Staff members said they observed coughing, nasal discharge, and minor changes in appetite in "several members of the gorilla population."
They believe it is possible that the gorillas got the virus from a COVID-positive care team member. The team member is fully vaccinated, they said, was wearing PPE and was asymptomatic on the day of reporting to work.
"While humans are known to be able to transmit the virus to animals such as gorillas, and these cases have occurred at other zoos, there is currently no data to suggest that zoo animals can transmit the virus to humans," Zoo officials said in a statement. "Regardless, Zoo Atlanta visitors do not pose a transmission threat to the gorillas or vice versa given the distance between the areas used by guests and the animals’ habitats."
Fecal samples and nasal and oral swab samples from the animals were sent to the Athens Veterinary Diagnostic Laboratory at the University of Georgia, where they tested presumptively positive, they said.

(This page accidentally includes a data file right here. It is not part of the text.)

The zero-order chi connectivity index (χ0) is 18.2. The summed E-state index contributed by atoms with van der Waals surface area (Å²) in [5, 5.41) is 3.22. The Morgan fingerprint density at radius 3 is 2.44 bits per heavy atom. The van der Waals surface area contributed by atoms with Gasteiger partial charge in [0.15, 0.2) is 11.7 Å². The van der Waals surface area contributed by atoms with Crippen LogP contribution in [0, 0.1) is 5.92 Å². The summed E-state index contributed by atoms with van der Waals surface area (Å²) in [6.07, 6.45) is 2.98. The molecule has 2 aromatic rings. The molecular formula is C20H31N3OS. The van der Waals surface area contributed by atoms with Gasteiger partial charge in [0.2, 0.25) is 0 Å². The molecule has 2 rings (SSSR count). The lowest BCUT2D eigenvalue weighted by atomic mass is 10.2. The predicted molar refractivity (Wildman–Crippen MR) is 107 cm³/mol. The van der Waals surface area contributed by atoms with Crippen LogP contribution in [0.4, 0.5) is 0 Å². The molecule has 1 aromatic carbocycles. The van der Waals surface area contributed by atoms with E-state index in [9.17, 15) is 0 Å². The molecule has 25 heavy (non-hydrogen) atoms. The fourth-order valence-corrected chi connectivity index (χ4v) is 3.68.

They said they are waiting to receive the results of the confirmatory tests on samples sent to the National Veterinary Services Laboratory in Ames, Iowa.
Zoo Atlanta officials said, like other cases at major zoos across the country, the gorillas are being treated with monoclonal antibodies.
Zoo Atlanta had been authorized to use, and was on a waiting list to receive the Zoetis vaccine, they said, "a vaccine made specifically for animals which has been used for SARS-COV-2 susceptible species in other zoological organizations in North America."
The zoo said they plan to vaccinate its Bornean and Sumatran orangutans, Sumatran tigers, African lions, and clouded leopard. As the gorillas recover, they will also receive the vaccine. Zoo Atlanta’s use of the Zoetis vaccine has been authorized by the U.S. Department of Agriculture (USDA) and Georgia’s State Veterinarian.
"The teams are very closely monitoring the affected gorillas and are hopeful they will make a complete recovery. They are receiving the best possible care, and we are prepared to provide additional supportive care should it become necessary,” said Sam Rivera, DVM, Senior Director of Animal Health. “We are very concerned that these infections occurred, especially given that our safety protocols when working with great apes and other susceptible animal species are, and throughout the pandemic have been, extremely rigorous.”
Last year, the otters at Georgia Aquarium tested positive for the virus.